Robson’s revelations led to uncharacteristically subdued voices as council members struggled to understand how this happened and what to do about it.
Councillors Gammie and Vukovic – both of whom have not been in support of the Sauble town square project as proposed – initially seemed incredulous that the money was not there.
“We don’t have the money? We should not do this project then,” Gammie said, suggesting council defer both initiatives until next year.
Deputy Mayor Jay Kirkland said the town still hadn’t considered or applied for any provincial or federal grants for the project.
“I’m still in favour of moving forward on a 10-year debenture. We’ve done it on a lot of projects in the municipality,” he said.
Mayor Jackson said she had a verbal commitment from Big Island Quarries in Wiarton to donate the stone required for the Sauble town square project.
Councillor Matt Jackson also wanted to move forward and to direct staff to look into grant and sponsorship funding.
“I’ll go hit the pavement if I have to,” Jackson said, adding, “This project’s still very much doable.”
Coun. Jackson asked Andrew Sprunt, manager of public works for the town, if there were less expensive ways of completing the Colpoy’s Bay pier repairs.
Sprunt said no money had been spent to date on the project, but that it could still move forward in the winter and grants could be sought to fund the work.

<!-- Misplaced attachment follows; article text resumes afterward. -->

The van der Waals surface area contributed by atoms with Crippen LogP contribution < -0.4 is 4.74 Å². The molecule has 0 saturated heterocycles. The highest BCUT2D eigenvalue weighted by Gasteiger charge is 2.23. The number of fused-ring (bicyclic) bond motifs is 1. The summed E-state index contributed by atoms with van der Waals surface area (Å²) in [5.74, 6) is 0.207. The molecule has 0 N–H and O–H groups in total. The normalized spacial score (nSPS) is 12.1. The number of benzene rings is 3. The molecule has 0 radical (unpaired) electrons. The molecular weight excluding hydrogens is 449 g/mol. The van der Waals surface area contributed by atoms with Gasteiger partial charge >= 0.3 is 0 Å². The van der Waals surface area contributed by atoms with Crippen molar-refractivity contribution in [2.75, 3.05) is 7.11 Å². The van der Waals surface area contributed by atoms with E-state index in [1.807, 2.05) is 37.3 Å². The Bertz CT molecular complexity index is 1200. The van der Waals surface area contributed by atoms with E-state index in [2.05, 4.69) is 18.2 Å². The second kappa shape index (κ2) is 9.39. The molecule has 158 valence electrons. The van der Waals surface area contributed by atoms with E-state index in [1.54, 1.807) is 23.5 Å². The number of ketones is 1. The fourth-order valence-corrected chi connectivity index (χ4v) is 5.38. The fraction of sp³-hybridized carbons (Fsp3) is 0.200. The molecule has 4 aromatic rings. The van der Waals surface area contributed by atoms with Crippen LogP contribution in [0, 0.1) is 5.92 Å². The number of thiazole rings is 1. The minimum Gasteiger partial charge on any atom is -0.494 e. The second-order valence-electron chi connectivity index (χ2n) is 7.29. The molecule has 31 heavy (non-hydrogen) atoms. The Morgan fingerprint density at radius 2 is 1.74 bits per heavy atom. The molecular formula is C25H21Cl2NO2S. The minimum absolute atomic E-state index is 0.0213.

Robson’s report to council said staff had already kiboshed the pier work for this year, to be reconsidered in the 2018 budget deliberations, but Mayor Jackson said she did not want to tell the residents that the project had been cancelled, preferring instead to debenture that work also, once it is complete.
Coun. Gammie said, in effect, the taxpayers were told they were being levied a certain amount but if that amount had been “put in there properly” there would have been a “huge tax increase.”
“And now we’re going to try to sweep it under the rug by saying, ‘oh, we’ll just go out and borrow the money.’”
Coun. Gammie called the decision to debenture the projects “offensive to the taxpayers,” especially without consulting them before effectively increasing their taxes another eight per cent.
Coun. Gammie suggested council apologize to the taxpayers if they are unable to raise the full amount through sponsorship and other funding.
“In no way am I trying to sweep anything under the carpet. We’re trying to deal with it,” Deputy Mayor Kirkland said. “We’re trying to be totally up front with the public.”
Gammie’s suggestion to look at all other sources, “anything but debentures” was defeated, with only Coun. Vukovic in support.
The town’s last tax hike was 2.96 per cent.
“This would have been considerably higher,” had the tax levy actually covered all projects as planned, Robson said in an interview. South Bruce Peninsula residents would have been hit with roughly 7.5 per cent more – for a total municipal tax levy closer to 11 per cent in 2017, she said.